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  • Writer's pictureRaymond Niblock

A moment on the porch.

Updated: Jun 20

Where is my mind today? Right now, it is in the breezy June heat on the porch. Our dogs are out here keeping me company. There is a comfort in that. My husband still sleeps. He enjoys sleeping in when he can. I shall not wake him. There are chores awaiting me. A late breakfast to cook, a yard to mow, perhaps some weed eating, or, as some say, weed whacking. But for now, I’m content to defer those things, finish my coffee, and let my mind wander as I gaze into the powder blue sky dotted with a handful of puffy white clouds.


It is a delicious thing, time, when one knows to accept it. I dwelled with several memories and musings this morning, including the thought of my birthday tomorrow. I also remember my father, who was a great man. Affable and kind, he was wicked smart. I learned a lot from him, and I try very hard in our shared profession to make him proud.

Walter R. Niblock, Attorney, 1927-1999

My mind flew to a couple of friends who have departed. One is my friend, Carl, and the other is my friend, Jennifer, whom I regarded as a sister-by-choice. These instrumental people call my vision west toward New Mexico, where we all once thrived. It remains a land and place I love beyond measure. Ever since I rolled across the Caprock into the Pecos River Valley, where I saw Capitan Mountain looming in the distance with my military school’s gothic towers before me. Love at first sight accompanied by a relentless call to return.


Carl and Jennifer each had highly calibrated bullshit detectors, a quality upon which I often relied in matters spiritual. Carl’s departure was known to me and imminent. Jennifer’s end was a secret, and I did not find out about it until much later. I had premonitions but no evidence until it was too late for J.

Fraternity brother and friend, Carl, although he might prefer a more formal introduction: Brother Carl Joseph Clack.
My friend, J. She was my greatest fan and my most fierce critic.

I grieve her loss. We had unfinished business. I miss my friend Carl terribly, but our business was completed. What a luxury and a satisfaction I will not put into words here. I intend to keep it like a delicious secret for the rest of my days, however long.


I have much to be grateful for. This time on the porch is my opportunity to remember while the dogs inch closer to my chair. One lays her head on my left foot. The other, beside her, looks out appraising the afternoon heat and the occasional passerby. Taking stock is vital for me, with many to remember and expectations of experiences awaiting. Today there is a tug of storytelling. I need to get back to the writing desk, my muses tell me.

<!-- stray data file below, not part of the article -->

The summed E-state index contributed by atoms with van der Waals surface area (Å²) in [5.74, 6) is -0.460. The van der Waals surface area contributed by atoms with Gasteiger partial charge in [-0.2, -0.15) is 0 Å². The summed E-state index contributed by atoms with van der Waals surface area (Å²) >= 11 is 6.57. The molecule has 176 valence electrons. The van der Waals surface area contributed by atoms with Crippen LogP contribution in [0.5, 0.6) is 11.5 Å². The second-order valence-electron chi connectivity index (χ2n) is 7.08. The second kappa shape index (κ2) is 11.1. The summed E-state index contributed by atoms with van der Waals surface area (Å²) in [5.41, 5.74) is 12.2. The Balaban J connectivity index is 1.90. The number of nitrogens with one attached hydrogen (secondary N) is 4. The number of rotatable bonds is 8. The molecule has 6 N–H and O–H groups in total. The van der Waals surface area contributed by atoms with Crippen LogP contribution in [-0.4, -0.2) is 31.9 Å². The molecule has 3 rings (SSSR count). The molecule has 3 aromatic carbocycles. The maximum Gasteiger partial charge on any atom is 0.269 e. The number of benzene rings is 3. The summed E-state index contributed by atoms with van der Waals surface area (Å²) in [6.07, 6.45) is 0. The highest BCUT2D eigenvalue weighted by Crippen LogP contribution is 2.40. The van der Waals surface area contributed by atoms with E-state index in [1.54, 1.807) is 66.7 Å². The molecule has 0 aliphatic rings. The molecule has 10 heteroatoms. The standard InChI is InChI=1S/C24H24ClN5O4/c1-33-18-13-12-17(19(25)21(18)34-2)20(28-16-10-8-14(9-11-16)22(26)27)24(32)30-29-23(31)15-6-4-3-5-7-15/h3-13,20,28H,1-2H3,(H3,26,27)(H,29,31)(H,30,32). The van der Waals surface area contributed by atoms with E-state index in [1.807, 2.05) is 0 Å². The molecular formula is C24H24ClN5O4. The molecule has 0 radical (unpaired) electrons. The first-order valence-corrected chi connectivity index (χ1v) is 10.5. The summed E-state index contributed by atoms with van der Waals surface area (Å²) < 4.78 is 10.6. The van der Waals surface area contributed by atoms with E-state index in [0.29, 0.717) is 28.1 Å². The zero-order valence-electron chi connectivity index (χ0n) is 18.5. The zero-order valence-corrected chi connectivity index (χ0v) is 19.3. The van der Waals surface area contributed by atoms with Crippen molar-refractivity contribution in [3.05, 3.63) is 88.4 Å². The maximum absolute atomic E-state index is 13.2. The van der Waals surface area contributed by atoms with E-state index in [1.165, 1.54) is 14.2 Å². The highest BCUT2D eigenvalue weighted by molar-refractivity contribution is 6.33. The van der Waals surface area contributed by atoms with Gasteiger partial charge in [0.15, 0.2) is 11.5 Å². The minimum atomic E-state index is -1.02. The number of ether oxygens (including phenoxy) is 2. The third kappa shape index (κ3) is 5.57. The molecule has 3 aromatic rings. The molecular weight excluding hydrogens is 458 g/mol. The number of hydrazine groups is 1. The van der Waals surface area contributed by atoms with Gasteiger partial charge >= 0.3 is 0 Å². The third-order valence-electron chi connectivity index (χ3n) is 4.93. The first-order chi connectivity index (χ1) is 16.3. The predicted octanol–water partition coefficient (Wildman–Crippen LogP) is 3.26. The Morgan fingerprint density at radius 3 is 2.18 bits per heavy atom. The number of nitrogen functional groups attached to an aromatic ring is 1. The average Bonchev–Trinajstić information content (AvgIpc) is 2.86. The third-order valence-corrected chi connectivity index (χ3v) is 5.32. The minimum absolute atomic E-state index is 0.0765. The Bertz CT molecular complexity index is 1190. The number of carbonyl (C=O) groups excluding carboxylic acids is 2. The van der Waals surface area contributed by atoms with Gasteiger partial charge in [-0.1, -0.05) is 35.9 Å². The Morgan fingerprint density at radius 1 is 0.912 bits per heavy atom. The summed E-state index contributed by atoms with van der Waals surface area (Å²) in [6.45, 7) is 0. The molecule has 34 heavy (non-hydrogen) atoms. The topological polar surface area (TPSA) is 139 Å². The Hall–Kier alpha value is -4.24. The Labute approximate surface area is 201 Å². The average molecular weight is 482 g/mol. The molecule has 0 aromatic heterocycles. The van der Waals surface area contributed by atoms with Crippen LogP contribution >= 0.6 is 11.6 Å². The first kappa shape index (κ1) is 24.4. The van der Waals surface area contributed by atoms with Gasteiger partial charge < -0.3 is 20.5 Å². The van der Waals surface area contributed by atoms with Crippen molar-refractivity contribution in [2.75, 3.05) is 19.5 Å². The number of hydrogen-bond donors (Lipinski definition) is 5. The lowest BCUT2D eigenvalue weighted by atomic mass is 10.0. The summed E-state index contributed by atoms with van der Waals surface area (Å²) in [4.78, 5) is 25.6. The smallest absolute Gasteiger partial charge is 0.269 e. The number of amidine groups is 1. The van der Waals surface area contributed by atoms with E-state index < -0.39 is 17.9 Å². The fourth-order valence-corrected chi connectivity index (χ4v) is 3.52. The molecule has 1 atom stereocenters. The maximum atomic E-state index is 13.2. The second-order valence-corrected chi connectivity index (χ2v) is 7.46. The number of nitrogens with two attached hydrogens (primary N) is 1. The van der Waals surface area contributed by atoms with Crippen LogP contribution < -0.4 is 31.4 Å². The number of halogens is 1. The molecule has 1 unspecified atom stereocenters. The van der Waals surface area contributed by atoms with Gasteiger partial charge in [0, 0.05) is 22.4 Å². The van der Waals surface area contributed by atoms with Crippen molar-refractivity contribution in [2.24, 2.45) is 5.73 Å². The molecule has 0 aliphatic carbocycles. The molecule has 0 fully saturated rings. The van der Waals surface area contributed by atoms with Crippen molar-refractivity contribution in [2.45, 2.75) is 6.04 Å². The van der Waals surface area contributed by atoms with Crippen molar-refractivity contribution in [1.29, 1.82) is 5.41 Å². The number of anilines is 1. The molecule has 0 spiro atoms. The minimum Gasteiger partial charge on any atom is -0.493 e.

I decided a while back to defer writing the sequel to my first novel so I could focus on getting it into as many hands as possible before the fall election. So, the fact that I haven’t been writing has nothing to do with me having nothing to say. Quite the contrary, because the urge to start writing now is irresistible. I also have another story in me besides the sequel screaming to get out. More in the realm of fantasy, that one. In that story, I want to tell bout a man who has lost everything, and in his search for meaning, he finds everything in an unexpected time and place. That story is the one particularly pulling at me right now. A story that will be the product of dreams, belonging, kindness, redemption, and generosity.

My husband, Jesse, sitting on the Back Sand Beach of Reynisfjara, Iceland

Perhaps this story, likely to be set in Iceland, is there to balance the scales a little bit. I need to embrace more kindness because it seems I have not felt all that kind in the lead-up to this coming election. I have been immersed in a war of ideas. It is exhausting. Perhaps a transformative Icelandic journey will remedy that, because my regard for many on the opposite side of the great debate seems at a low ebb. It is expensive to hold others in low regard.


I need to wrap up this reflection, but I am compelled to say there are so many unmentioned things and people for which I am grateful today. Too many to count. I will leave them there for now, and pet our lovely dogs who know nothing but unconditional, unmitigated, love.

Mazzy and Tuesday

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